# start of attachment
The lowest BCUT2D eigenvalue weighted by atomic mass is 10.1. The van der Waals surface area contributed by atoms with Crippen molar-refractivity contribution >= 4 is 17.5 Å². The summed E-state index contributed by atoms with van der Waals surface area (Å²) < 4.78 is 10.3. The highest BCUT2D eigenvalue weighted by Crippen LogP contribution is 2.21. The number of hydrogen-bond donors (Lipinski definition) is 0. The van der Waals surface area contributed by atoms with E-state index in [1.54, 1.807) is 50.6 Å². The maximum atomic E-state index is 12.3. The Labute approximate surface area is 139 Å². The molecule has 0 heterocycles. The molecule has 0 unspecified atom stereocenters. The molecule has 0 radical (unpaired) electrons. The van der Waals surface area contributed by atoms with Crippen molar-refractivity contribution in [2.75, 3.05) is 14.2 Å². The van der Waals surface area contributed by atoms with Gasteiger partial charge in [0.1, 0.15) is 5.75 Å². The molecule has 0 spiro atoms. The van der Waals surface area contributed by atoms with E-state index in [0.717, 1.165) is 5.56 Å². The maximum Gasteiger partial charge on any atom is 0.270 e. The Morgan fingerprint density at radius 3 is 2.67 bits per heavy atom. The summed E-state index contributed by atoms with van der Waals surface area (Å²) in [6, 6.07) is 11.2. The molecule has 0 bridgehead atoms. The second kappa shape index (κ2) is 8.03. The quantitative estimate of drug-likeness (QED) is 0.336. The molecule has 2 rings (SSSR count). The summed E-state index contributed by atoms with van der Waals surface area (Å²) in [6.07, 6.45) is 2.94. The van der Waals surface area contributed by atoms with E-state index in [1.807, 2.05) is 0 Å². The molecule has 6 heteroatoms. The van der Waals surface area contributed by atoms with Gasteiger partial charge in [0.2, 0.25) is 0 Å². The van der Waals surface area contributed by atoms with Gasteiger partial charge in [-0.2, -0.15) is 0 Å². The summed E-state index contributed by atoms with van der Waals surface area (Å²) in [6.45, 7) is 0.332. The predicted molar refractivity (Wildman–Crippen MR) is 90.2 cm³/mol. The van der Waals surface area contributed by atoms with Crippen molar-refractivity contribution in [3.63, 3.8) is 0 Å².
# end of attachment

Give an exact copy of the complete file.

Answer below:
The lowest BCUT2D eigenvalue weighted by atomic mass is 10.1. The van der Waals surface area contributed by atoms with Crippen molar-refractivity contribution >= 4 is 17.5 Å². The summed E-state index contributed by atoms with van der Waals surface area (Å²) < 4.78 is 10.3. The highest BCUT2D eigenvalue weighted by Crippen LogP contribution is 2.21. The number of hydrogen-bond donors (Lipinski definition) is 0. The van der Waals surface area contributed by atoms with E-state index in [1.54, 1.807) is 50.6 Å². The maximum atomic E-state index is 12.3. The Labute approximate surface area is 139 Å². The molecule has 0 heterocycles. The molecule has 0 unspecified atom stereocenters. The molecule has 0 radical (unpaired) electrons. The van der Waals surface area contributed by atoms with Crippen molar-refractivity contribution in [2.75, 3.05) is 14.2 Å². The van der Waals surface area contributed by atoms with Gasteiger partial charge in [0.1, 0.15) is 5.75 Å². The molecule has 0 spiro atoms. The van der Waals surface area contributed by atoms with E-state index in [0.717, 1.165) is 5.56 Å². The maximum Gasteiger partial charge on any atom is 0.270 e. The Morgan fingerprint density at radius 3 is 2.67 bits per heavy atom. The summed E-state index contributed by atoms with van der Waals surface area (Å²) in [6, 6.07) is 11.2. The molecule has 0 bridgehead atoms. The second kappa shape index (κ2) is 8.03. The quantitative estimate of drug-likeness (QED) is 0.336. The molecule has 2 rings (SSSR count). The summed E-state index contributed by atoms with van der Waals surface area (Å²) in [6.07, 6.45) is 2.94. The van der Waals surface area contributed by atoms with E-state index in [1.807, 2.05) is 0 Å². The molecule has 6 heteroatoms. The van der Waals surface area contributed by atoms with Gasteiger partial charge in [0.2, 0.25) is 0 Å². The van der Waals surface area contributed by atoms with Gasteiger partial charge in [-0.2, -0.15) is 0 Å². The summed E-state index contributed by atoms with van der Waals surface area (Å²) in [6.45, 7) is 0.332. The predicted molar refractivity (Wildman–Crippen MR) is 90.2 cm³/mol. The van der Waals surface area contributed by atoms with Crippen molar-refractivity contribution in [3.63, 3.8) is 0 Å².